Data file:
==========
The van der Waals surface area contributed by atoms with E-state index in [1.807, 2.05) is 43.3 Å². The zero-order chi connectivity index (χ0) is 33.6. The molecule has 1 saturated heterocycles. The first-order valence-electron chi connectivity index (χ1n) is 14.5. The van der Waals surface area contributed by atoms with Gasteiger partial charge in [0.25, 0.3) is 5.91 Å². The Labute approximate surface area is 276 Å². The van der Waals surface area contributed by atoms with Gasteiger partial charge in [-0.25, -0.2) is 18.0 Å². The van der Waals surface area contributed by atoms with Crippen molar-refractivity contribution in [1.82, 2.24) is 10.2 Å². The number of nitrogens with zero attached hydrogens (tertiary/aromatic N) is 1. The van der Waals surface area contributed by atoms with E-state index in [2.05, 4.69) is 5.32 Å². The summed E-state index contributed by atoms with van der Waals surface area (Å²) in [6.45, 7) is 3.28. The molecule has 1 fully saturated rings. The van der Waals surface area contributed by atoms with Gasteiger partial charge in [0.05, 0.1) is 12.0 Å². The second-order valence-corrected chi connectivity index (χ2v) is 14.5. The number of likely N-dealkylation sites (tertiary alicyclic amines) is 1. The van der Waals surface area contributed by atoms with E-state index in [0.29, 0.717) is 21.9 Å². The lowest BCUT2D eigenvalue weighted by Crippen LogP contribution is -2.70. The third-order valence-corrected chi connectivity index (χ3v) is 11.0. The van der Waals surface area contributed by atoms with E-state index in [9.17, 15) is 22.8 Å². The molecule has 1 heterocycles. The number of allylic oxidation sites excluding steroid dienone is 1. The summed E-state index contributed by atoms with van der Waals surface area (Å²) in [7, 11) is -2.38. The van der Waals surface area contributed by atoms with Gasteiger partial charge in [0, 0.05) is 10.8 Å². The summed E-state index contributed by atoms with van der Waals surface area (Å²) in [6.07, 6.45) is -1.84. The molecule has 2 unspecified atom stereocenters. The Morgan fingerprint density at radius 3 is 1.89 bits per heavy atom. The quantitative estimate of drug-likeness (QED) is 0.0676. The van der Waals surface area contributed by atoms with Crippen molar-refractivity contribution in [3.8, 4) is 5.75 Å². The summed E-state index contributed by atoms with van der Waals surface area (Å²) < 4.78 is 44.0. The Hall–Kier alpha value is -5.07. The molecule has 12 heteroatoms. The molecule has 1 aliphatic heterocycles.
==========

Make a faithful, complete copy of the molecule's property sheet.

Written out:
The van der Waals surface area contributed by atoms with E-state index in [1.807, 2.05) is 43.3 Å². The zero-order chi connectivity index (χ0) is 33.6. The molecule has 1 saturated heterocycles. The first-order valence-electron chi connectivity index (χ1n) is 14.5. The van der Waals surface area contributed by atoms with Gasteiger partial charge in [0.25, 0.3) is 5.91 Å². The Labute approximate surface area is 276 Å². The van der Waals surface area contributed by atoms with Gasteiger partial charge in [-0.25, -0.2) is 18.0 Å². The van der Waals surface area contributed by atoms with Crippen molar-refractivity contribution in [1.82, 2.24) is 10.2 Å². The number of nitrogens with zero attached hydrogens (tertiary/aromatic N) is 1. The van der Waals surface area contributed by atoms with E-state index in [2.05, 4.69) is 5.32 Å². The summed E-state index contributed by atoms with van der Waals surface area (Å²) in [6.45, 7) is 3.28. The molecule has 1 fully saturated rings. The van der Waals surface area contributed by atoms with Gasteiger partial charge in [0.05, 0.1) is 12.0 Å². The second-order valence-corrected chi connectivity index (χ2v) is 14.5. The number of likely N-dealkylation sites (tertiary alicyclic amines) is 1. The van der Waals surface area contributed by atoms with E-state index in [0.29, 0.717) is 21.9 Å². The lowest BCUT2D eigenvalue weighted by Crippen LogP contribution is -2.70. The third-order valence-corrected chi connectivity index (χ3v) is 11.0. The van der Waals surface area contributed by atoms with E-state index in [9.17, 15) is 22.8 Å². The molecule has 1 heterocycles. The number of allylic oxidation sites excluding steroid dienone is 1. The summed E-state index contributed by atoms with van der Waals surface area (Å²) in [7, 11) is -2.38. The van der Waals surface area contributed by atoms with Gasteiger partial charge in [0, 0.05) is 10.8 Å². The summed E-state index contributed by atoms with van der Waals surface area (Å²) in [6.07, 6.45) is -1.84. The molecule has 2 unspecified atom stereocenters. The Morgan fingerprint density at radius 3 is 1.89 bits per heavy atom. The quantitative estimate of drug-likeness (QED) is 0.0676. The van der Waals surface area contributed by atoms with Crippen molar-refractivity contribution in [3.8, 4) is 5.75 Å². The summed E-state index contributed by atoms with van der Waals surface area (Å²) < 4.78 is 44.0. The Hall–Kier alpha value is -5.07. The molecule has 12 heteroatoms. The molecule has 1 aliphatic heterocycles.